I was arrested on the steps of the US Capitol a few weeks ago, demanding government action against climate change. It had been 60 years—or 1.8° Fahrenheit (1° Celsius) worth of global warming—since my last arrest. I’ll get back to that, but first, something more recent, and definitely more important: A team of prominent scientists has published a report showing that we may be on the brink of nine climate “tipping points.” The report warns that these tipping points, including losses of Amazon rainforest and polar ice sheets, are likely to produce a domino effect that would amplify the climate disruption our planet is already experiencing.
The scientists concluded that “this requires an emergency response.” And so, civil disobedience seemed warranted. Plus, Jane Fonda asked me to do it.
Moving from science to activism
As a leading non-profit organization combating climate change, we at the Union of Concerned Scientists have long used economic and scientific analyses to craft and advocate for legislative initiatives that will bring about the political shift we need to successfully confront the most daunting threat humanity has faced. More recently, we at UCS have also taken to the streets in events like this past summer’s Climate Strike, joining the youth climate movement to demonstrate to business and political leaders that there is public demand for climate action.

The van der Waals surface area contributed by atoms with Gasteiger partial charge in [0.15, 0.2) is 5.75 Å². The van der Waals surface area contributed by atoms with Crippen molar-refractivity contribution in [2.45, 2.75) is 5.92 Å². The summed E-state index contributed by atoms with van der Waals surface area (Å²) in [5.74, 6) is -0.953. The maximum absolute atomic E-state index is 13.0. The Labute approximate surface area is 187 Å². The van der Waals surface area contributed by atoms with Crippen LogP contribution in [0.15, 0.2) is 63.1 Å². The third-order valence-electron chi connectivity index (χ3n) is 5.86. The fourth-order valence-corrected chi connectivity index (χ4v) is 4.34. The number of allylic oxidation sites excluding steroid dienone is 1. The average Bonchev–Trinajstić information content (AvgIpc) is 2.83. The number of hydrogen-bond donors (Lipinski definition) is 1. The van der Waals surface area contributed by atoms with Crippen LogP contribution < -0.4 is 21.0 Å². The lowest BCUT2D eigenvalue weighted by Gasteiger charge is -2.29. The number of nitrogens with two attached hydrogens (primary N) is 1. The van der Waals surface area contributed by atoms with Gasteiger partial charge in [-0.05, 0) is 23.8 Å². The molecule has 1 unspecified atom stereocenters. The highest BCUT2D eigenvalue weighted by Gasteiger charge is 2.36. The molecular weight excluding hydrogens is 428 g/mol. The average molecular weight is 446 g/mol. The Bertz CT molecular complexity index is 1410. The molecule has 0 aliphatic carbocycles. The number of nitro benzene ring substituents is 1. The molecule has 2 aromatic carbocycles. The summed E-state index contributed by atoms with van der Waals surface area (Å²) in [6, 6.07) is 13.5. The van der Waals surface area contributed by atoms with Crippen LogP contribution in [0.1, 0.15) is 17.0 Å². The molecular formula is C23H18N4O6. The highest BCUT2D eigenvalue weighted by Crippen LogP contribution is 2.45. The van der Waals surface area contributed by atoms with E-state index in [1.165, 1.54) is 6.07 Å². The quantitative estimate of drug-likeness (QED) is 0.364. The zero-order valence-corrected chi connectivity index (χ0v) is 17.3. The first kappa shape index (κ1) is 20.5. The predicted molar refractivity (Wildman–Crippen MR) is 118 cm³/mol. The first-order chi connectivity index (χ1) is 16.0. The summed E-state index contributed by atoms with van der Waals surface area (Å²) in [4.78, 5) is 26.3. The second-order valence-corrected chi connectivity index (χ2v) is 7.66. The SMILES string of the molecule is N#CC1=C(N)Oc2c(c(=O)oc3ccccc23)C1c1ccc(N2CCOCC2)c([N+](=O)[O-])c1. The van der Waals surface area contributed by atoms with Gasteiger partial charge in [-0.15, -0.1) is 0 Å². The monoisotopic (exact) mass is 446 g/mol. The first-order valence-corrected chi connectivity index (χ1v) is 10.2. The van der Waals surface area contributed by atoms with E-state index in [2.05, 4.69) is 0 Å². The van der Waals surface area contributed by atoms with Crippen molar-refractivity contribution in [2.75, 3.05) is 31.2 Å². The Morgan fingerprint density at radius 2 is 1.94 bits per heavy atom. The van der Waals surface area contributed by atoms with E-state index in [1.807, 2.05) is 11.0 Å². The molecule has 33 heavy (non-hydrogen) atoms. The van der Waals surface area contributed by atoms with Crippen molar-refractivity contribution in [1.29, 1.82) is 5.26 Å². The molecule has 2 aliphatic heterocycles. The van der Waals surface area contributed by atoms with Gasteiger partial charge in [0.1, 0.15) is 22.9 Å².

This fall, Jane Fonda has also substantially upped her activist game, temporarily relocating to Washington DC to lead a “Fire Drill Fridays” campaign, with weekly events to call the attention of elected officials to the urgency of the matter and the magnitude of public clamor for bold political leadership. So, when the opportunity came to join Ms. Fonda for a teach-in on the ways that better farm policy and practices—and support for family farmers pursuing sustainable farming—could serve this end, I jumped at the privilege.
At the teach-in, I talked with activists about the tremendous potential for the 1 billion acres of farmland to help forestall the worst effects of climate change. Through changing current practices, farmers can reduce greenhouse gas emissions and store carbon in soil. Many farmers want to do this, but they need public policies that support them. Our own polling shows that, by a two-thirds majority, voters across five rural farm states are more likely to support a presidential candidate who commits to supporting farmers to manage soil as a tool to protect against climate extremes.